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"AHA courses are much better than A level History of Art as a preparation for university work. Exposure to real paintings, sculpture and buildings develops visual alertness. Seeing art in the cities where it was made reveals how it was shaped by its cultural context. Students from AHA have been made aware of many of the problems and excitements of academic Art History before they begin their BA."
Professor John Onians
The School of World Art Studies, University of East Anglia
Art History Abroad was founded in 1983, and thus we are celebrating our 30th birthday this year! Over the years we have expanded to run not only Gap Year courses, but Summer Courses, trips for families and envious parents of our students, adult tailor made tours, school visits and London walks. Our passion for Italy has spread far and wide and we now take over 300 people per year abroad. Our aim is to enlighten people to the world of art, we teach on site and open doors to many hidden treasures in Italy. We have an increasing number of clientele from around the globe and we are expanding every year with fantastic new ideas. We do hope you will join us.
A note from the Director:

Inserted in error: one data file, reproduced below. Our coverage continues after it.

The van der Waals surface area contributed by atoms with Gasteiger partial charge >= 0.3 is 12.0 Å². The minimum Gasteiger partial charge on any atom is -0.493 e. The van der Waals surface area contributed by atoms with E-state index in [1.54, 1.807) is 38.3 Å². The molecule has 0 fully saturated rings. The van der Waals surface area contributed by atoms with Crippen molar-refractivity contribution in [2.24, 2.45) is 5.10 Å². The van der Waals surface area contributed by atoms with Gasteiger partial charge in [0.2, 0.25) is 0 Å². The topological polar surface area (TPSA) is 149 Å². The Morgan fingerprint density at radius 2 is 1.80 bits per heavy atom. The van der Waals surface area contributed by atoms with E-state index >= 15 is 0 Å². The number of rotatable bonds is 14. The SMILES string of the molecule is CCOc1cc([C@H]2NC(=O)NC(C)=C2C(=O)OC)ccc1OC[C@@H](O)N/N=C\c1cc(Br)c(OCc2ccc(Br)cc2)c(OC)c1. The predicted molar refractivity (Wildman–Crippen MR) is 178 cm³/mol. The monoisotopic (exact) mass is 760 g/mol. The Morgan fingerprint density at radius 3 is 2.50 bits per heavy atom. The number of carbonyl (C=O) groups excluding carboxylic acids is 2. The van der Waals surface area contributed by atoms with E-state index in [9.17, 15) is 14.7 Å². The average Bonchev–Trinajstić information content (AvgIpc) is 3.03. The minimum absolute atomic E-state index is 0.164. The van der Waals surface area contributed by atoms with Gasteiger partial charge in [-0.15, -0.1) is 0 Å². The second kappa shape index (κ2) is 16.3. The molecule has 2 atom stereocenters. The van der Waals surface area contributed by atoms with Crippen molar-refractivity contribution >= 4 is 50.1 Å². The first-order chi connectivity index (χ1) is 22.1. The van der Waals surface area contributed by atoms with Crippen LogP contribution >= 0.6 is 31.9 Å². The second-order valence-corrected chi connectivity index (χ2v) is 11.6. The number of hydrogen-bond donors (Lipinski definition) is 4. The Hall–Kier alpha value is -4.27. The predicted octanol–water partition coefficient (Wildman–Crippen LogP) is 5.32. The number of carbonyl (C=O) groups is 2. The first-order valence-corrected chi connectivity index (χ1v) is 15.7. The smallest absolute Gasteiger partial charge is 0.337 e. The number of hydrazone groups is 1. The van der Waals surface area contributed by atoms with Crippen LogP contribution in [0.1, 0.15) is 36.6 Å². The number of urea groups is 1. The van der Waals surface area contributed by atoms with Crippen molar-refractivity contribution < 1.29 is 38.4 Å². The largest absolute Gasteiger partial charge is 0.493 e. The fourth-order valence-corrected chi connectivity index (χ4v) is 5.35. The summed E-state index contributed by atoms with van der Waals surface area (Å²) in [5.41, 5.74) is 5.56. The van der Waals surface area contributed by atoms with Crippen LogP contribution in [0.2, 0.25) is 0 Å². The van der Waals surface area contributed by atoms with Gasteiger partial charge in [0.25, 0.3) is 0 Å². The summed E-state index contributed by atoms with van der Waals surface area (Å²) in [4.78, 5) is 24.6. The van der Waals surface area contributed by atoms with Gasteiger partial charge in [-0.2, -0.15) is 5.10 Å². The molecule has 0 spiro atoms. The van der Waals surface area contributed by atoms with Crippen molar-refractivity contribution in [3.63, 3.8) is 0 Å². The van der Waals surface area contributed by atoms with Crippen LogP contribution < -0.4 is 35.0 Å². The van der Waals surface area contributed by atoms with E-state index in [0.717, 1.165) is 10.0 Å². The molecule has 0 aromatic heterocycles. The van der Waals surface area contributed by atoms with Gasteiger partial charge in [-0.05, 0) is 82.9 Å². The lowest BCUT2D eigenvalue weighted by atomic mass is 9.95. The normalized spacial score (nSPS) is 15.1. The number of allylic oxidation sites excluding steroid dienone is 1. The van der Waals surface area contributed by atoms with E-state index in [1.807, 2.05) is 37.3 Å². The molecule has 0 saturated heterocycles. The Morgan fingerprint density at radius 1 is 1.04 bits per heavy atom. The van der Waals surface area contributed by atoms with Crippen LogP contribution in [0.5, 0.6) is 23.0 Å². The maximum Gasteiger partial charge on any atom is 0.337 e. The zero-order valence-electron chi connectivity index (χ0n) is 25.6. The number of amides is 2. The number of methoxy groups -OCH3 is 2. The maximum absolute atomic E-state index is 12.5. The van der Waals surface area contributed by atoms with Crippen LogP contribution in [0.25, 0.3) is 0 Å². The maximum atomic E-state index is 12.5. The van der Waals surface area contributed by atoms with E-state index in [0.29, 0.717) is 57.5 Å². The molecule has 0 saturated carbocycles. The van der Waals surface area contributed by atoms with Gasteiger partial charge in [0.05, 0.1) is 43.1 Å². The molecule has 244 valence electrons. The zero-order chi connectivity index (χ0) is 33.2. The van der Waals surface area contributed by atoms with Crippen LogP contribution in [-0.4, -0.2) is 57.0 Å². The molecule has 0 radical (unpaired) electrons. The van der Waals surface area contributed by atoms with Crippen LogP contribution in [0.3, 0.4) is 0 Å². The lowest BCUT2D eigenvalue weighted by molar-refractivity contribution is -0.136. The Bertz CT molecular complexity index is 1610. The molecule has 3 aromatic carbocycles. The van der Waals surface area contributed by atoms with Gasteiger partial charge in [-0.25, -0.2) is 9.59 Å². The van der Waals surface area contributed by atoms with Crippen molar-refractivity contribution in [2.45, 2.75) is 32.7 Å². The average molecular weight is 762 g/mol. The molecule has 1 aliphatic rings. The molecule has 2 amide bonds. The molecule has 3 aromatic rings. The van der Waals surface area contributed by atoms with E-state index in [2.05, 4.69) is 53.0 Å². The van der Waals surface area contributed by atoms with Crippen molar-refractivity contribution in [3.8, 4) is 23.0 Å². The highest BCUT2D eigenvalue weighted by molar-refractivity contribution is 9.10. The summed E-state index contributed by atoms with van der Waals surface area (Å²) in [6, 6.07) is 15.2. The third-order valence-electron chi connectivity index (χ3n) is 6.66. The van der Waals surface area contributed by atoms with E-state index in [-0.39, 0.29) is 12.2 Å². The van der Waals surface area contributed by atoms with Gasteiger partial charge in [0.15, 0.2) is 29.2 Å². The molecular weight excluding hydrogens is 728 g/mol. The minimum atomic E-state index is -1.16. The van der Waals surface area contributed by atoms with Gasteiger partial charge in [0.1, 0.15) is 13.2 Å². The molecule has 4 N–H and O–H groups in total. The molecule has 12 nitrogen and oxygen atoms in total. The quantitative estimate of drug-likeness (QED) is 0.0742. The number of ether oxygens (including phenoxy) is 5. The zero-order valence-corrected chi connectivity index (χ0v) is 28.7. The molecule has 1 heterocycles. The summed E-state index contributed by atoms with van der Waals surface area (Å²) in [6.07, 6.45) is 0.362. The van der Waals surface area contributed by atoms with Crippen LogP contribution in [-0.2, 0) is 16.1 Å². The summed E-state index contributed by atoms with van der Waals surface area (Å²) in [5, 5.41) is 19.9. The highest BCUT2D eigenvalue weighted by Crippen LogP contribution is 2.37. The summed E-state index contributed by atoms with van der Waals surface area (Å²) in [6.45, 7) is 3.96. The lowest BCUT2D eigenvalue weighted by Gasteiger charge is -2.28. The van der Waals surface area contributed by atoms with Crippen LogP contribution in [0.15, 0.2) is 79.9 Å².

AHA’s courses are essentially about the wonders of Italian art. However, tutors inevitably draw connections between art, philosophy, music, literature or history, so, effectively, we teach Civilization. This is the unexpected value of AHA. It is only possible because tutorials are on site, in small groups where discussion is encouraged. Hence, we have no conventional lectures, preferring instead to put the student first. We choose tutors who are academically acute, but who wear their laurels lightly and who view students’ minds as fires to be kindled. By approach and delivery, AHA is a unique educational phenomenon. We have magnificent courses that have enriched the lives of thousands over thirty years.
There is a hole in education today. Whether at school or university, academic disciplines are taught exclusively to produce specialists rather than cultivated minds. However, we revel in the observation of our students who ‘click’; who realise the fascinating connections between subjects and for whom education is no longer a chore but an interest. It is wonderful to see students return from Italy enthusiastic, informed and conversational. At best a gap year should be filled with experiences which broaden horizons, physically, socially and intellectually – an AHA course is unusual because it offers all three and equally has a lifelong resonance.
Nicholas Ross. March 2013